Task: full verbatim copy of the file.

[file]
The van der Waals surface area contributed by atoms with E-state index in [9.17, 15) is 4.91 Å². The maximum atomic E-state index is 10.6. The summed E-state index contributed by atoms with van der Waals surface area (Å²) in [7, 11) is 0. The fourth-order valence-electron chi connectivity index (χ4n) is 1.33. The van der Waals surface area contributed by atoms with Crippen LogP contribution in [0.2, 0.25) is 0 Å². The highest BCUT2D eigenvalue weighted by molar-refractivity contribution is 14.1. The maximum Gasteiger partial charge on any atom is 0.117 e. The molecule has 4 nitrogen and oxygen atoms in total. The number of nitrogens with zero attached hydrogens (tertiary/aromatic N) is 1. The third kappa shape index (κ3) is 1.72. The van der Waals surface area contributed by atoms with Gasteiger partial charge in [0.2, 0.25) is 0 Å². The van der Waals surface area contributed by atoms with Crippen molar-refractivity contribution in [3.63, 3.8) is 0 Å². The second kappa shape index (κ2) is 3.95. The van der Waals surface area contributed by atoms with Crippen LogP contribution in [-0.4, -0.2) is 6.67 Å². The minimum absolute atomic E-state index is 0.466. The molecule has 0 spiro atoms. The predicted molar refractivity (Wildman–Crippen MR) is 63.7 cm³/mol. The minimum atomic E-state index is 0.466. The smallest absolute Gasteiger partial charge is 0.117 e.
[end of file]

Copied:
The van der Waals surface area contributed by atoms with E-state index in [9.17, 15) is 4.91 Å². The maximum atomic E-state index is 10.6. The summed E-state index contributed by atoms with van der Waals surface area (Å²) in [7, 11) is 0. The fourth-order valence-electron chi connectivity index (χ4n) is 1.33. The van der Waals surface area contributed by atoms with Crippen LogP contribution in [0.2, 0.25) is 0 Å². The highest BCUT2D eigenvalue weighted by molar-refractivity contribution is 14.1. The maximum Gasteiger partial charge on any atom is 0.117 e. The molecule has 4 nitrogen and oxygen atoms in total. The number of nitrogens with zero attached hydrogens (tertiary/aromatic N) is 1. The third kappa shape index (κ3) is 1.72. The van der Waals surface area contributed by atoms with Gasteiger partial charge in [0.2, 0.25) is 0 Å². The van der Waals surface area contributed by atoms with Crippen molar-refractivity contribution in [3.63, 3.8) is 0 Å². The second kappa shape index (κ2) is 3.95. The van der Waals surface area contributed by atoms with Crippen LogP contribution in [-0.4, -0.2) is 6.67 Å². The minimum absolute atomic E-state index is 0.466. The molecule has 0 spiro atoms. The predicted molar refractivity (Wildman–Crippen MR) is 63.7 cm³/mol. The minimum atomic E-state index is 0.466. The smallest absolute Gasteiger partial charge is 0.117 e.